This year’s US presidential election is anything but ordinary – and anything but hopeful. You could call it a two-horse race in which both horses are behind.
On the right, Donald Trump has plumbed challenging new lows of popularity for a presidential hopeful. A consistent 60-70% of American adults view him unfavourably. Hillary Clinton, too, is disliked by a majority of voters; were it not for Trump, she might just be the least popular major party candidate ever nominated.
Interviews and polls are steadily returning the same responses: Trump is a risky choice, Clinton is the establishment; Clinton is more of the same, Trump is a radical change; and most of all, as in this poll in Michigan: “It’s a choice between two evils”; “I find it shocking it’s getting closer. I just can’t believe it.”
A choice between two evils? Radical, risky change for the sake of change? To those of us on the other side of the Atlantic, it all sounds a bit familiar.
The hidden story of the UK’s vote for Brexit, as I have written elsewhere, is that binary in versus out, red versus blue politics simply doesn’t match the richness and complexity of the politics of people’s everyday lives. Reducing politics to two options, even if they are terminally polarised as in the US, sends the message to voters that elite politicians know better.
Voters are ready to send a loud message with their ballots – and perhaps their abstention – that they disagree. America’s Brexit is right around the corner. If there’s one thing you can say for sure in the US and the UK, it’s that people don’t trust politicians. Many are ready to vote in unexpected ways if they perceive a “none of the above” option.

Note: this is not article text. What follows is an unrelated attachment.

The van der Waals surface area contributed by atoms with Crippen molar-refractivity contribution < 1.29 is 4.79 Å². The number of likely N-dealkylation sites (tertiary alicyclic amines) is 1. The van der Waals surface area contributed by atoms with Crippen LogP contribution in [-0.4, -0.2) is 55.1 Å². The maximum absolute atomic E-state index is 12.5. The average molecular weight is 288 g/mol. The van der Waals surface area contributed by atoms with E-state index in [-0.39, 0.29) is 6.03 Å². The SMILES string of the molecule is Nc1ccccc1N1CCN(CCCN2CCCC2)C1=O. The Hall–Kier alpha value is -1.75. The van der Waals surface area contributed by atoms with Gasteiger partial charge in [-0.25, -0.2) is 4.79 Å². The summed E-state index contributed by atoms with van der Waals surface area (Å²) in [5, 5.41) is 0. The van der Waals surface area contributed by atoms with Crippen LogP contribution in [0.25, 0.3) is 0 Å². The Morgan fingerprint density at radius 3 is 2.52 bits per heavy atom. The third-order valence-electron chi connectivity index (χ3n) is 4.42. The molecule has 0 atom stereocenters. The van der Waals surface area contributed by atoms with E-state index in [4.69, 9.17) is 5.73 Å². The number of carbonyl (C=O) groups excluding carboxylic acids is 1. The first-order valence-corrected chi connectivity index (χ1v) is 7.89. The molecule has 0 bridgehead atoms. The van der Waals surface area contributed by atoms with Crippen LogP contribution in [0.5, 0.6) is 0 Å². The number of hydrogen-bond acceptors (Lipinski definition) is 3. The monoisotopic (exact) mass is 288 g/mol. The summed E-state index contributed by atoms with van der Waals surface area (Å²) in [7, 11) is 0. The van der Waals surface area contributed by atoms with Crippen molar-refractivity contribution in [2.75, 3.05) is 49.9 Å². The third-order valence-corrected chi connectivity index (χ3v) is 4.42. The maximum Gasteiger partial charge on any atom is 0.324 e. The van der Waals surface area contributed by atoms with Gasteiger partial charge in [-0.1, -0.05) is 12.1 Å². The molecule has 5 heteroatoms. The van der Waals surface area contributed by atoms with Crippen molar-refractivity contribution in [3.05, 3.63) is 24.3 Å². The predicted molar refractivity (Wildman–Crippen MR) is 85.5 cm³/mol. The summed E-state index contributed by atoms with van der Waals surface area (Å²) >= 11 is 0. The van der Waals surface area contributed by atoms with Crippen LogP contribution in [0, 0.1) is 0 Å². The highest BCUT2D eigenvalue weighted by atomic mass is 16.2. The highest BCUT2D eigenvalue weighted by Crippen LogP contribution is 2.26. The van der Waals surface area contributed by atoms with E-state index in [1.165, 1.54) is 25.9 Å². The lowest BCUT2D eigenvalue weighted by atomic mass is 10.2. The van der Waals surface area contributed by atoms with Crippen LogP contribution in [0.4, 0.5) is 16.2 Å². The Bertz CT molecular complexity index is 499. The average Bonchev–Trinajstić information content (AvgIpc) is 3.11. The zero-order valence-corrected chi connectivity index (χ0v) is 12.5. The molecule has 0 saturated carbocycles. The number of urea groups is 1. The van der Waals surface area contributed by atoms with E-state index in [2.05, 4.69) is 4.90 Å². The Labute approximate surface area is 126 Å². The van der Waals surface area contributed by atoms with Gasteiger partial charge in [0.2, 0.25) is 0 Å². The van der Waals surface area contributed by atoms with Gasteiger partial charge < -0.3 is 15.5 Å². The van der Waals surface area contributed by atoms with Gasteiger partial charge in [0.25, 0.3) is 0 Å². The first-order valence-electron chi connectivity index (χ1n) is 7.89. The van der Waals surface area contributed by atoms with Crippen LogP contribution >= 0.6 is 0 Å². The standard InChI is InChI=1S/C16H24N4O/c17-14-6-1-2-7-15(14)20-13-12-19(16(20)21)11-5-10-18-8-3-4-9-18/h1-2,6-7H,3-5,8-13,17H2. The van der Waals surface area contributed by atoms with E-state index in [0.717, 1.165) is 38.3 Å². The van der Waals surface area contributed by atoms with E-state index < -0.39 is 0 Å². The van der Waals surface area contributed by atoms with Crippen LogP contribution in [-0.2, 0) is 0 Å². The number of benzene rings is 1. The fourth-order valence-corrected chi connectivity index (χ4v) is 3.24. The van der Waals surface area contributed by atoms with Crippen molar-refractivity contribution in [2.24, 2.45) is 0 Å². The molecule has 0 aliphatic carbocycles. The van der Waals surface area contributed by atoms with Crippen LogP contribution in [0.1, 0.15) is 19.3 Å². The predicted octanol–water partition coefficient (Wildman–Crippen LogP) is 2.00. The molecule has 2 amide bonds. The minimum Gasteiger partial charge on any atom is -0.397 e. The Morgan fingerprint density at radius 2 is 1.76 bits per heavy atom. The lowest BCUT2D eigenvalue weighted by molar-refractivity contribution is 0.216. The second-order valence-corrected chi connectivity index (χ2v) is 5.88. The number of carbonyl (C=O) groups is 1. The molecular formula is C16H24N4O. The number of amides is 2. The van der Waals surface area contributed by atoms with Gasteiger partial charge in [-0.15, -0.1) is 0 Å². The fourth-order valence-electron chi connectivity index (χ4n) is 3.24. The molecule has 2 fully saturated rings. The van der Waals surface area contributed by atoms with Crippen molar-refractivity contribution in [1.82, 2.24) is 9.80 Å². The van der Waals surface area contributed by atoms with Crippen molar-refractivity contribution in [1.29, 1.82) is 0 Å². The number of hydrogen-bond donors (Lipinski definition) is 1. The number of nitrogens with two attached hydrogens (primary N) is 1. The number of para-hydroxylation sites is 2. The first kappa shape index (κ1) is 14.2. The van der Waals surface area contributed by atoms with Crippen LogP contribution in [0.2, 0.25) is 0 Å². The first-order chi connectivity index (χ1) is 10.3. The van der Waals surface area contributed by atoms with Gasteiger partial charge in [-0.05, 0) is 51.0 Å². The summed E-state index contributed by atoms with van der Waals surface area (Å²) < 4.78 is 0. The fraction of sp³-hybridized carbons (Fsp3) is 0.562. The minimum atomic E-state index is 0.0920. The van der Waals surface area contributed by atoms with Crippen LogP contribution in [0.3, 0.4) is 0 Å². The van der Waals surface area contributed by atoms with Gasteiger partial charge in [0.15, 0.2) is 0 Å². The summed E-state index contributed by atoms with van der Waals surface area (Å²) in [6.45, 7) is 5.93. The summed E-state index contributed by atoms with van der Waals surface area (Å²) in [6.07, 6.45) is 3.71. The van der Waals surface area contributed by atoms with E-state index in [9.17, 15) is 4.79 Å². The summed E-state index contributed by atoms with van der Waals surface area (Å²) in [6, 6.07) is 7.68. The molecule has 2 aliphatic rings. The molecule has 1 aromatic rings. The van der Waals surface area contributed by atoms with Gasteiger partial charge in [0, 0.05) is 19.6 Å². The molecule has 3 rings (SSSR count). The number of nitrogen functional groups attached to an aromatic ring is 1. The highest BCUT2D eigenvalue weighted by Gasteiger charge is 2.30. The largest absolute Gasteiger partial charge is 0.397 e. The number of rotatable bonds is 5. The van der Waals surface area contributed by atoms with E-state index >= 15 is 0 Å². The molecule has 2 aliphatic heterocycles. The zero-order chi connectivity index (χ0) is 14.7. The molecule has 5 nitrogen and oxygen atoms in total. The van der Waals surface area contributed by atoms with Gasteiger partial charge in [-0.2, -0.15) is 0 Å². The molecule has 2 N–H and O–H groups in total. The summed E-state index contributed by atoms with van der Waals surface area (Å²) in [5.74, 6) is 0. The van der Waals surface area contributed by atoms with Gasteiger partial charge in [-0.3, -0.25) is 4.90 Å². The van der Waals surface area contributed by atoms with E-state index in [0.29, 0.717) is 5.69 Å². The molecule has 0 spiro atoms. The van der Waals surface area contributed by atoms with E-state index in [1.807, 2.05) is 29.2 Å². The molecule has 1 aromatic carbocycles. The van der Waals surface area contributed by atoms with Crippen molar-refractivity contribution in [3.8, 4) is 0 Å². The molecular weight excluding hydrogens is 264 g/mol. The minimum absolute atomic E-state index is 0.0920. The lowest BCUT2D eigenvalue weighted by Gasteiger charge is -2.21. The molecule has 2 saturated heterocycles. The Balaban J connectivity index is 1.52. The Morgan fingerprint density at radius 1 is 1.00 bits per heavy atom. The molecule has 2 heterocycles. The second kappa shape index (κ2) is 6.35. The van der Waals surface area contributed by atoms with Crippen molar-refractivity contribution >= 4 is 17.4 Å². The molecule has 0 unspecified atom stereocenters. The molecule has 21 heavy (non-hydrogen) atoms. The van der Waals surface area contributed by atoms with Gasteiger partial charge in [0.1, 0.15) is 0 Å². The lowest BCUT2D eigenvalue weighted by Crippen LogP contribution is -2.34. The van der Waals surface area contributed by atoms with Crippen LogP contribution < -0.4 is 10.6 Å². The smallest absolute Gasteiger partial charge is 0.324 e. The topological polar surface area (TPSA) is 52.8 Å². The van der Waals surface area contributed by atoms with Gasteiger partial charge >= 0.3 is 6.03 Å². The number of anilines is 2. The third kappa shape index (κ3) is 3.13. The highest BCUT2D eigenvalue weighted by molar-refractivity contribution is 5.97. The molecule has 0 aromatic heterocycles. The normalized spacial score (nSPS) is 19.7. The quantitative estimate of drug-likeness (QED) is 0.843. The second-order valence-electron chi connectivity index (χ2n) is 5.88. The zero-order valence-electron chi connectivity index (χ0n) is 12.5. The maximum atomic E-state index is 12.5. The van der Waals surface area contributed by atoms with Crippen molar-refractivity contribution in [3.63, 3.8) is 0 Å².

As a result, Brexit won despite opposition from both main parties, and Donald Trump is still in the running despite his contempt for some of the core tenets of Republican conservatism – from world leadership through NATO to the importance of free trade.
There’s a common problem here: having a voice in modern democracy doesn’t mean having power – and many voters are turning away from the usual options to take power over their own lives.
America is an educated, engaged and pluralistic democracy where at a local level the freedom to speak and assemble provides everyday people great opportunities to cooperate, mobilise and do politics in their everyday lives. This isn’t just a culture of furious, reactionary protest; witness the resurgence of powerful public civil rights movements such as Black Lives Matter.
The problem with America’s dessicated two-party system is that it can never compete with the richness and complexity of everyday politics. Many young African-American voters, for instance, are wary of Hillary Clinton thanks to her role in the harsh criminal justice policies of the early 1990s, which helped lay the groundwork for today’s racially biased prison system and culture of violent policing mostly targeted at people of colour. But their distrust of the Republican party runs even deeper.
They are confronting the inadequacy of their options head-on. The Democratic Party should be putting such everyday politics at the heart of its policy. It is telling that Clinton apologised for her notorious early-1990s speech about young black male “super-predators” after a young activist with a homemade sign called on her at a rally in South Carolina.